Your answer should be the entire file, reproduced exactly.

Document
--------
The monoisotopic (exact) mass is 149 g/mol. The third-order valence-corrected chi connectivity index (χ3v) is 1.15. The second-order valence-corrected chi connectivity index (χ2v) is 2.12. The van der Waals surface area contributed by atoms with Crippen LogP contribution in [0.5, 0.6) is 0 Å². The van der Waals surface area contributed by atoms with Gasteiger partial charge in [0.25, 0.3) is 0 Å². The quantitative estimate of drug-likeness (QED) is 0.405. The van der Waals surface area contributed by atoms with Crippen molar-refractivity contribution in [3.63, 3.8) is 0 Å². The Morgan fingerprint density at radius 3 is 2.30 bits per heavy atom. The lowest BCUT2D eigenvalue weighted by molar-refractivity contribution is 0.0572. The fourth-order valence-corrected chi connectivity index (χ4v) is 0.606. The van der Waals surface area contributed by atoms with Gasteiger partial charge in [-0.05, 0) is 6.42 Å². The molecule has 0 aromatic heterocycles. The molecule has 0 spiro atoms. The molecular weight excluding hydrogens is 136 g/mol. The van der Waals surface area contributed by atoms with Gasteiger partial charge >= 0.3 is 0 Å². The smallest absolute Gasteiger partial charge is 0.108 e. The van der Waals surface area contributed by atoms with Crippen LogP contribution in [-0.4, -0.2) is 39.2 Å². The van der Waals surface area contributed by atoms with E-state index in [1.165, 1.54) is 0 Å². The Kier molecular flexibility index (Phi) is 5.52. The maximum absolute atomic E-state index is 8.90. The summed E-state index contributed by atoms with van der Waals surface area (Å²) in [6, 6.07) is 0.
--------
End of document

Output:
The monoisotopic (exact) mass is 149 g/mol. The third-order valence-corrected chi connectivity index (χ3v) is 1.15. The second-order valence-corrected chi connectivity index (χ2v) is 2.12. The van der Waals surface area contributed by atoms with Crippen LogP contribution in [0.5, 0.6) is 0 Å². The van der Waals surface area contributed by atoms with Gasteiger partial charge in [0.25, 0.3) is 0 Å². The quantitative estimate of drug-likeness (QED) is 0.405. The van der Waals surface area contributed by atoms with Crippen molar-refractivity contribution in [3.63, 3.8) is 0 Å². The Morgan fingerprint density at radius 3 is 2.30 bits per heavy atom. The lowest BCUT2D eigenvalue weighted by molar-refractivity contribution is 0.0572. The fourth-order valence-corrected chi connectivity index (χ4v) is 0.606. The van der Waals surface area contributed by atoms with Gasteiger partial charge in [-0.05, 0) is 6.42 Å². The molecule has 0 aromatic heterocycles. The molecule has 0 spiro atoms. The molecular weight excluding hydrogens is 136 g/mol. The van der Waals surface area contributed by atoms with Gasteiger partial charge >= 0.3 is 0 Å². The smallest absolute Gasteiger partial charge is 0.108 e. The van der Waals surface area contributed by atoms with Crippen LogP contribution in [-0.4, -0.2) is 39.2 Å². The van der Waals surface area contributed by atoms with E-state index in [1.165, 1.54) is 0 Å². The Kier molecular flexibility index (Phi) is 5.52. The maximum absolute atomic E-state index is 8.90. The summed E-state index contributed by atoms with van der Waals surface area (Å²) in [6, 6.07) is 0.